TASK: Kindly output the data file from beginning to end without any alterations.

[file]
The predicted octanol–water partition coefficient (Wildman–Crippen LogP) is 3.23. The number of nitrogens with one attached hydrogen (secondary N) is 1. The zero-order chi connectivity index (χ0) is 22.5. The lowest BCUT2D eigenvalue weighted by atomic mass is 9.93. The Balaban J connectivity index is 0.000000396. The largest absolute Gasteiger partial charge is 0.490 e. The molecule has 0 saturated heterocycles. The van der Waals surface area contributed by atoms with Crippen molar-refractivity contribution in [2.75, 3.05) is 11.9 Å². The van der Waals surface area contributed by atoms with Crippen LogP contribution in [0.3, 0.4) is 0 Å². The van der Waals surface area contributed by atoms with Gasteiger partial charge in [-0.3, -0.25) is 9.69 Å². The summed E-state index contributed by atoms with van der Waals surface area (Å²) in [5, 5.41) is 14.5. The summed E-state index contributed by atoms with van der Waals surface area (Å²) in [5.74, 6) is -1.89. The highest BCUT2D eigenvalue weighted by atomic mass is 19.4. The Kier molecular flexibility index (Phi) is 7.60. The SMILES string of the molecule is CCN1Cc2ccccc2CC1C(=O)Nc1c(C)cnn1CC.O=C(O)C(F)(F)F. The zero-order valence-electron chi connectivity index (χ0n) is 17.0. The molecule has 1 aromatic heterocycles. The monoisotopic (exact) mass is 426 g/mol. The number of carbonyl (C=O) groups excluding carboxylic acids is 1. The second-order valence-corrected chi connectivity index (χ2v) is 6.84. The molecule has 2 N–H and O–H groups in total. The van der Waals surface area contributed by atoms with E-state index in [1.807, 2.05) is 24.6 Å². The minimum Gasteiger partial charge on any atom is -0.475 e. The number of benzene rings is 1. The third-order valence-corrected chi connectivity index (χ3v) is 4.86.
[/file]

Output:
The predicted octanol–water partition coefficient (Wildman–Crippen LogP) is 3.23. The number of nitrogens with one attached hydrogen (secondary N) is 1. The zero-order chi connectivity index (χ0) is 22.5. The lowest BCUT2D eigenvalue weighted by atomic mass is 9.93. The Balaban J connectivity index is 0.000000396. The largest absolute Gasteiger partial charge is 0.490 e. The molecule has 0 saturated heterocycles. The van der Waals surface area contributed by atoms with Crippen molar-refractivity contribution in [2.75, 3.05) is 11.9 Å². The van der Waals surface area contributed by atoms with Crippen LogP contribution in [0.3, 0.4) is 0 Å². The van der Waals surface area contributed by atoms with Gasteiger partial charge in [-0.3, -0.25) is 9.69 Å². The summed E-state index contributed by atoms with van der Waals surface area (Å²) in [5, 5.41) is 14.5. The summed E-state index contributed by atoms with van der Waals surface area (Å²) in [5.74, 6) is -1.89. The highest BCUT2D eigenvalue weighted by atomic mass is 19.4. The Kier molecular flexibility index (Phi) is 7.60. The SMILES string of the molecule is CCN1Cc2ccccc2CC1C(=O)Nc1c(C)cnn1CC.O=C(O)C(F)(F)F. The zero-order valence-electron chi connectivity index (χ0n) is 17.0. The molecule has 1 aromatic heterocycles. The monoisotopic (exact) mass is 426 g/mol. The number of carbonyl (C=O) groups excluding carboxylic acids is 1. The second-order valence-corrected chi connectivity index (χ2v) is 6.84. The molecule has 2 N–H and O–H groups in total. The van der Waals surface area contributed by atoms with E-state index in [1.807, 2.05) is 24.6 Å². The minimum Gasteiger partial charge on any atom is -0.475 e. The number of benzene rings is 1. The third-order valence-corrected chi connectivity index (χ3v) is 4.86.